The evolving mobile mediums offer a never-ending platform to deliver relevant content to brand loyal consumers.   Consumers are barraged by information, messages and noise from television to radio to the Internet. The three areas of innovation for marketing agencies will be in creating mobile content that is relevant to the brand’s audience.  The three types of mobile media that have begun to create a new paradigm shift in the way marketers speak to their audiences are mobile advertising, branded content and branded entertainment. 

Mobile advertising may manifest itself in the form of Pre-roll, the ad before a web cast or sponsorship of web-based entertainment such as on many of the mass media web sites that offer free video content. (i.e. http://abc.go.com/fsp/index.html?lid=ABCCOMMenu&lpos=Video). 

Branded content has been developed for years in the forms of in flight magazines, pushing destinations, Retail outlets such as Williams-Sonoma offering content that features seasonal recipes next to its serving platters. CareerBuilder.com offers resume building and job-search advice for site users. Those selling beauty products publish profiles of the people behind their most popular brands, and booksellers interview authors to entertain online shoppers and ultimately boost sales. Such content can appear just as easily in print, online and in video.

And last but not least branded entertainment.  Branded entertainment has taken flight in many forms.  One of the more successful marketing case studies is ABC’s Extreme home make over sponsored in part by Sears. Look closely; every tool that is used to rebuild broken lives is a Sears’ craftsman series tool.  This form of branded entertainment has netted Sears with record sales in the last two years.

The important factor in each of the above examples of conent is that neither of them is an Advertorial.  Today’s online and mobile consumer is way to savvy to buy off on the infomercial model.  That is not to say that the day of the infomercial is dead.  It is not. There is still a ready made audience waiting with baited breathe for the next Richard Simmons “Deal A Meal” kit or my personal favorite would be former Miss America turned actress, Vanessa Williams selling Proactive a miracle zit cure.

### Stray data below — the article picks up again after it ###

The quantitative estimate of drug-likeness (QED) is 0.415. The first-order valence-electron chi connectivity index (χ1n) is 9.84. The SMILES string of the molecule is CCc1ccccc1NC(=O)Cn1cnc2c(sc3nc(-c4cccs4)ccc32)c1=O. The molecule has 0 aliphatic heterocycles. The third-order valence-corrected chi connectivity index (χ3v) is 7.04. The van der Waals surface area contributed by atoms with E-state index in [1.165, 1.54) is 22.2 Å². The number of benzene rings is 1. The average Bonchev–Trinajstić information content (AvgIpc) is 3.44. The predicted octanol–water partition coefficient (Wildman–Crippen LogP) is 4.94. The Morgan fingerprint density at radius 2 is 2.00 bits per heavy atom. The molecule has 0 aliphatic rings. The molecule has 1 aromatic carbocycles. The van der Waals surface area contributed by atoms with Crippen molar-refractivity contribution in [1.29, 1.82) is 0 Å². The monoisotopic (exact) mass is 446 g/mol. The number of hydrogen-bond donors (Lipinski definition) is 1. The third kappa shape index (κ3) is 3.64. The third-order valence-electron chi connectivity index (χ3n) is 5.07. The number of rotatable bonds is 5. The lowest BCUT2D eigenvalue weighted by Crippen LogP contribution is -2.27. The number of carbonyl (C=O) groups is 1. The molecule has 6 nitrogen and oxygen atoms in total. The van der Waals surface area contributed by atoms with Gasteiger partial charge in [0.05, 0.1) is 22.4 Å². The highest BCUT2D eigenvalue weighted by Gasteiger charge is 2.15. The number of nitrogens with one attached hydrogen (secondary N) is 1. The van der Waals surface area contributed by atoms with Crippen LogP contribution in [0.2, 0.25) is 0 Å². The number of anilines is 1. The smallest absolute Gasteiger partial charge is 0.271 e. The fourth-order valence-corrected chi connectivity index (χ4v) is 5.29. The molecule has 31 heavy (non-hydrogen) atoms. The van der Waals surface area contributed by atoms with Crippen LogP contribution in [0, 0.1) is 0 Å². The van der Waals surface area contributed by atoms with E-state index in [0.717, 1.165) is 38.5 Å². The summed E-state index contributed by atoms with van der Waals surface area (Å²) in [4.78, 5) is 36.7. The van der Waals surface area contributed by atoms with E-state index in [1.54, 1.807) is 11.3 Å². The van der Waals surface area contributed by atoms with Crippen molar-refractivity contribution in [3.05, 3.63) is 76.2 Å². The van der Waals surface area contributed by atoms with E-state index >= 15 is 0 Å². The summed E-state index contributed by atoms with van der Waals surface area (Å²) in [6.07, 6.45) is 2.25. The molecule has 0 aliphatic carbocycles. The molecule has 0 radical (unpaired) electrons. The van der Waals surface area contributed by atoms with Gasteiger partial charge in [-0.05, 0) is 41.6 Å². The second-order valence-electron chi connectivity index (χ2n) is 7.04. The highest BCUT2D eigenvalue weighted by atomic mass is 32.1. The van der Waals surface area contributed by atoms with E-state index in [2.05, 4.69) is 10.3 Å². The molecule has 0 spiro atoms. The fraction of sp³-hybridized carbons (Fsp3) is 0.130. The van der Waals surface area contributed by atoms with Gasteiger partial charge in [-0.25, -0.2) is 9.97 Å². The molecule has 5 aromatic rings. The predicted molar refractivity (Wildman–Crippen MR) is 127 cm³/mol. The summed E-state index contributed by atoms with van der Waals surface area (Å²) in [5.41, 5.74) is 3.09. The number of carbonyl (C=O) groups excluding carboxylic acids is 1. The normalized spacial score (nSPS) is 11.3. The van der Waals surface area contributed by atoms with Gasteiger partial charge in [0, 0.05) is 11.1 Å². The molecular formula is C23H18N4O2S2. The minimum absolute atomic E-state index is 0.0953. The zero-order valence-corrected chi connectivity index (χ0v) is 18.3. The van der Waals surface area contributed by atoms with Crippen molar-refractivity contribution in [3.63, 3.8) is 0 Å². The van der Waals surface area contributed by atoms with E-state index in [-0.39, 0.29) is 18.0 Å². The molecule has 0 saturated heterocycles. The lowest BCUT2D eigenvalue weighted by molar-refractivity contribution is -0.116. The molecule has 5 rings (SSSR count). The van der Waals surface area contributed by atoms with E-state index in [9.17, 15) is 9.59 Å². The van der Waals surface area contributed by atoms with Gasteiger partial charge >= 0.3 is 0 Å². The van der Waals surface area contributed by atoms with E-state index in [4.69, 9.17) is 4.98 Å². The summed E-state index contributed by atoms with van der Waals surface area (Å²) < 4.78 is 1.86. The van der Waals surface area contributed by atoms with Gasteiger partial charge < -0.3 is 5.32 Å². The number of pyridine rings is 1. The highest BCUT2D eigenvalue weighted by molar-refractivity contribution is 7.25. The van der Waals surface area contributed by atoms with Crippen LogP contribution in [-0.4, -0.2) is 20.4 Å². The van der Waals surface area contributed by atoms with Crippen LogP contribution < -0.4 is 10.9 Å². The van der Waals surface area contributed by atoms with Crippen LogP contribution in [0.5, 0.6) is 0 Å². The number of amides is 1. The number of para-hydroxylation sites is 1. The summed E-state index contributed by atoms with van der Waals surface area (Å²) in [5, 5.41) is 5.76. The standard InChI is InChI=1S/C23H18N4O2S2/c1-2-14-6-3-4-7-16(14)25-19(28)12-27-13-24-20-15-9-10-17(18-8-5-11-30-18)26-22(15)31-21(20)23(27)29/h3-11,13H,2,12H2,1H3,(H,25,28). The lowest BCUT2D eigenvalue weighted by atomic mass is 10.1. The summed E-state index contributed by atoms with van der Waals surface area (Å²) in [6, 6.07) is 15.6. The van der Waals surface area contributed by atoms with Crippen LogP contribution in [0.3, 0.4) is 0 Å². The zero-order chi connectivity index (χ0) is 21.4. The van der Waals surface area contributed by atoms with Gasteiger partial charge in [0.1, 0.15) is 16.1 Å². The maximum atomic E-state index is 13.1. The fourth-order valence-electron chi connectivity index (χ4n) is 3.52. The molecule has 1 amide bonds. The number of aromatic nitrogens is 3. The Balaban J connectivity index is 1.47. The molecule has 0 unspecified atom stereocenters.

Creative marketing execs like myself predict that branding opportunities of the future lie in filtering, repackaging and ultimately paying for quality consumer or brand generated content.  Distribution is the key to providing creative content producers the audiences that will drive sales for their brands.

With the billions of pages of blogs, consumer generated content and the other millions of noisemakers out in cyberspace consumers will need a way to filter the noise down to relevant levels.  After all, we have limited time and attention, and if we make too much effort searching for good content, we won't have any time to consume it once we finally get there.  Brands who figure out how to filter, repackage and distribute content will stay ahead of the crashing waves of consumer-generated noise.

The filtering process I am describing here is not much different from the role an assignments editor or televisions producer plays at CNN or ABC.  TV Network programmers used to be credible sources of filtering, but they have lost credibility by delivering inconsistent quality over the years. By taking cues from the early days of radio and TV, where advertisers actually created the programming, interspersing it with marketing messages, is a gold mine for the marketer or creative agency that lands Fortune 500 backing.

Today, large agencies are just waking up to the possibilities, but will inevitably fail at this because it will fall outside of their core expertise. I recently did a stint at an agency that struggled to wrap marketing strategies and pricing models that created a profitability model for the agency.  Sources inside other large agencies have reported to me that the same scenario is taking place large agencies across the US.

My assumption is that niche agencies that concentrate on content development will make out like bandits because they will be more inclined to look at revenue share and broker models that allow the brands to create new streams of revenue. It's not a huge leap of faith to imagine marketers paying on a cost-per-play basis for content that attracts other consumers to the marketer's or brands website.

This hypothesis is not only worth challenging but also provides the springboard for the next big idea.
That's where we're headed: The branding opportunities of the future lie in filtering, repackaging, distribution and ultimately paying for quality content.

A company that figures out how to help consumers get to “News/content/entertainment you can use” will be rewarded handsomely.

ON: Marketing | Brand As A Filter via @jpenabickley